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Concern about proposed route for 110kV power line through east Mayo town

CONCERN about the proposed route for EirGrid's North Connacht 110kV power line through Swinford has been flagged by councillors.

Construction on the underground line, running from sub stations in Ballaghaderreen to Ballina, via Swinford, is due to commence towards the end of 2025.

Swinford town is proving a bit of a tricky part of the route to navigate.

The proposed route coming in the Ballina Road will see it turn right up Circular Road, Station Road, Davitt Place and the Kilkelly Road before going out to the N5.

However, Councillor Adrian Forkan has questioned the project team about the impact of this route in an area where there are two school buildings and access to a third in addition to a local GP, library and council headquarters.

Councillor Neil Cruise also asked about the possibility of swinging left with the line on the approach to Swinford.

He was told there are issues there with physical constraints and the ground already 'choked' with underground services. The route above had been deemed the best performing one.

Elected representatives in the Claremorris-Swinford Municipal District received an update on the project from EirGrid at their monthly meeting and they welcomed that this vital piece of infrastructure, which is 60 kilometres in length, is progressing.

Project manager Paul Doherty explained how tender documents are being prepared, with construction to start in Quarter 4 of 2025, with final energisation in early 2028. With the cable running largely along the road, traffic management will be part of the project and a liaison officer will be available throughout.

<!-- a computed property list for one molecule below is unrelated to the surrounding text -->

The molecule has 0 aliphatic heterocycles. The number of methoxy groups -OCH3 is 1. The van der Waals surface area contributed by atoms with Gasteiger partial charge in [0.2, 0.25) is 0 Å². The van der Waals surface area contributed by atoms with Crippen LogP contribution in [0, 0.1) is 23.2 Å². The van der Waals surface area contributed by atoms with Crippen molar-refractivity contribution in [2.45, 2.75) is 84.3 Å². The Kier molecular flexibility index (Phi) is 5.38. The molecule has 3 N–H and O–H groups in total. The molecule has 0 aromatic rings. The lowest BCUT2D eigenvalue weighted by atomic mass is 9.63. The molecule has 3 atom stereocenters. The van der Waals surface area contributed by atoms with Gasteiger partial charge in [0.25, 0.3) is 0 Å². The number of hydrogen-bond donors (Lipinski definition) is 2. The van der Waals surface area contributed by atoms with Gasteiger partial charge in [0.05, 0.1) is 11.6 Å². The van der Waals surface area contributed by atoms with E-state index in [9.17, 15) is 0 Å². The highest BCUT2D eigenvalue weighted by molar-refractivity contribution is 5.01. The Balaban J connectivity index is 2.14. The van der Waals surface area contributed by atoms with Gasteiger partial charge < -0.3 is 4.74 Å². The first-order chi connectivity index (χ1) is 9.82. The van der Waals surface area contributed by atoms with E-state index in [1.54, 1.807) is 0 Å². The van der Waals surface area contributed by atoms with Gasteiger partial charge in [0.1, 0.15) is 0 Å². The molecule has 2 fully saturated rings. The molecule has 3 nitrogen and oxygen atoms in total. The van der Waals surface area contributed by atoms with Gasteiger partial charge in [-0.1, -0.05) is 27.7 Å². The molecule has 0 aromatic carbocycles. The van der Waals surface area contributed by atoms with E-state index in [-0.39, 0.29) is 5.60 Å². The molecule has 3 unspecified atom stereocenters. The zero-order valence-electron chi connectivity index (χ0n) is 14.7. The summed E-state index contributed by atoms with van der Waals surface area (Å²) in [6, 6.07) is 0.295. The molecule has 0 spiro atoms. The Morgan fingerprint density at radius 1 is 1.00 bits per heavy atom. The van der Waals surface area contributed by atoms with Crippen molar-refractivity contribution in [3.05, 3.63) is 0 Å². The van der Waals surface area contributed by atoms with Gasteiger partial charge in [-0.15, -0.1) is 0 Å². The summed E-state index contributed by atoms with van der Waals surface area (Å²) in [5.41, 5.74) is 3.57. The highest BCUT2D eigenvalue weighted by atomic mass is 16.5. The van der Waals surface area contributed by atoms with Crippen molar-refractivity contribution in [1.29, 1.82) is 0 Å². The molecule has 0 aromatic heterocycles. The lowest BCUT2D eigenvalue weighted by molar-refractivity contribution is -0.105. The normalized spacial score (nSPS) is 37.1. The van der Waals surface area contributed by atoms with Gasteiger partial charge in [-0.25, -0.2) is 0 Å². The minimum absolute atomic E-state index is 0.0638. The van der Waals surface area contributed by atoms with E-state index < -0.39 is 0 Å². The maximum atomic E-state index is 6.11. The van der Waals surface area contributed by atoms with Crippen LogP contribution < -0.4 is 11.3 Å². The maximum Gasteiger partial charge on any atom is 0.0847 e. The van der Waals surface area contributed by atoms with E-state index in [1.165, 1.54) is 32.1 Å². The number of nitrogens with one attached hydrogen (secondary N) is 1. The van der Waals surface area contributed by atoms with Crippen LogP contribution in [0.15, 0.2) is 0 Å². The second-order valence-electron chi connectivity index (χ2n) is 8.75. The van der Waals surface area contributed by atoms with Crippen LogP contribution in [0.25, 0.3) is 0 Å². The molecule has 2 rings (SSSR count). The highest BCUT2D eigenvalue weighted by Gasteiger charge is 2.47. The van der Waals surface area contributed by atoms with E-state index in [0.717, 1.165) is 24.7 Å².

In reply to Councillor Gerry Murray, he said it was envisaged that they will be on the ground in Swinford for six months. Councillors Murray and Forkan both asked that night-time works be considered and were told that all options will be looked at.

Councillor Forkan asked if the Swinford town route was 100% finalised and asked why they hadn't gone left with it.

He was told the works would be done during school summer holidays and local access and services would be maintained. The other route suggested had existing services that they couldn't negotiate.

Councillor Cruise confessed that he found the idea of going right instead of left 'baffling'. It seemed more prudent than going up Circular Road.

Councillor John Caulfield asked that they work with local businesses who are hard-pressed enough without having further constraints put on them.

This is vital infrastructure, said Councillor Finn, and without it there would be no progress in the west. He noted how EirGrid have bent over backwards in trying to accommodate people.